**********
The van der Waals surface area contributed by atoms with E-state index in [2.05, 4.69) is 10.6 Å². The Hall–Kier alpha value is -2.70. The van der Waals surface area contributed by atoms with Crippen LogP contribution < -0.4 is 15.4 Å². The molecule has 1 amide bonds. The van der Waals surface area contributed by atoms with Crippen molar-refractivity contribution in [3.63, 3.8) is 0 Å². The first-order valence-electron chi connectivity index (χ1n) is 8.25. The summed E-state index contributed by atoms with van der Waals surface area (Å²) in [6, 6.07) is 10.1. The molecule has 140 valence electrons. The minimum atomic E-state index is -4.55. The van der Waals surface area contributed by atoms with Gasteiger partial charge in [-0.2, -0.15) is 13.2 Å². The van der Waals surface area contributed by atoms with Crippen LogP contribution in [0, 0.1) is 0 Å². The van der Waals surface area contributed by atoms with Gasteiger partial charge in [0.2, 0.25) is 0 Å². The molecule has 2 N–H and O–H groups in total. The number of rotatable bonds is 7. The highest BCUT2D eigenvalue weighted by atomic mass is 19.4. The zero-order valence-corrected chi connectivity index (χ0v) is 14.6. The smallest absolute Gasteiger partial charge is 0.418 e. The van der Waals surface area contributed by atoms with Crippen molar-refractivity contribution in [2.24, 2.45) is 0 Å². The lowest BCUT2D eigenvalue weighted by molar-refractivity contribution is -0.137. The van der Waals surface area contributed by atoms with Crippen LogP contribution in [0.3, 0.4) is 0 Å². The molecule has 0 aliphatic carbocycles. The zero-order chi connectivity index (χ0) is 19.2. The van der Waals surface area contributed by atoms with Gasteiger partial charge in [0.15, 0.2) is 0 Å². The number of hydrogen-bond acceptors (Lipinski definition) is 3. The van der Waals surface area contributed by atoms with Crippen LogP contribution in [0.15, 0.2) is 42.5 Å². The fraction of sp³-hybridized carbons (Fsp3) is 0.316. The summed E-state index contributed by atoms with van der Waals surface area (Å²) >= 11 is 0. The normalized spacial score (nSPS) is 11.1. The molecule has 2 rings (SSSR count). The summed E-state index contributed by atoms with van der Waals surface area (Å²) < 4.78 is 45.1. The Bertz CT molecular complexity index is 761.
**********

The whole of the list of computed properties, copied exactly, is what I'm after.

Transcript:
The van der Waals surface area contributed by atoms with E-state index in [2.05, 4.69) is 10.6 Å². The Hall–Kier alpha value is -2.70. The van der Waals surface area contributed by atoms with Crippen LogP contribution < -0.4 is 15.4 Å². The molecule has 1 amide bonds. The van der Waals surface area contributed by atoms with Crippen molar-refractivity contribution in [3.63, 3.8) is 0 Å². The first-order valence-electron chi connectivity index (χ1n) is 8.25. The summed E-state index contributed by atoms with van der Waals surface area (Å²) in [6, 6.07) is 10.1. The molecule has 140 valence electrons. The minimum atomic E-state index is -4.55. The van der Waals surface area contributed by atoms with Gasteiger partial charge in [-0.2, -0.15) is 13.2 Å². The van der Waals surface area contributed by atoms with Crippen LogP contribution in [0, 0.1) is 0 Å². The van der Waals surface area contributed by atoms with Gasteiger partial charge in [0.2, 0.25) is 0 Å². The molecule has 2 N–H and O–H groups in total. The number of rotatable bonds is 7. The highest BCUT2D eigenvalue weighted by atomic mass is 19.4. The zero-order valence-corrected chi connectivity index (χ0v) is 14.6. The smallest absolute Gasteiger partial charge is 0.418 e. The van der Waals surface area contributed by atoms with Crippen molar-refractivity contribution in [2.24, 2.45) is 0 Å². The lowest BCUT2D eigenvalue weighted by molar-refractivity contribution is -0.137. The van der Waals surface area contributed by atoms with Crippen LogP contribution in [0.3, 0.4) is 0 Å². The molecule has 0 aliphatic carbocycles. The zero-order chi connectivity index (χ0) is 19.2. The van der Waals surface area contributed by atoms with Gasteiger partial charge in [0.15, 0.2) is 0 Å². The number of hydrogen-bond acceptors (Lipinski definition) is 3. The van der Waals surface area contributed by atoms with Crippen LogP contribution in [0.15, 0.2) is 42.5 Å². The fraction of sp³-hybridized carbons (Fsp3) is 0.316. The summed E-state index contributed by atoms with van der Waals surface area (Å²) >= 11 is 0. The normalized spacial score (nSPS) is 11.1. The molecule has 2 rings (SSSR count). The summed E-state index contributed by atoms with van der Waals surface area (Å²) < 4.78 is 45.1. The Bertz CT molecular complexity index is 761.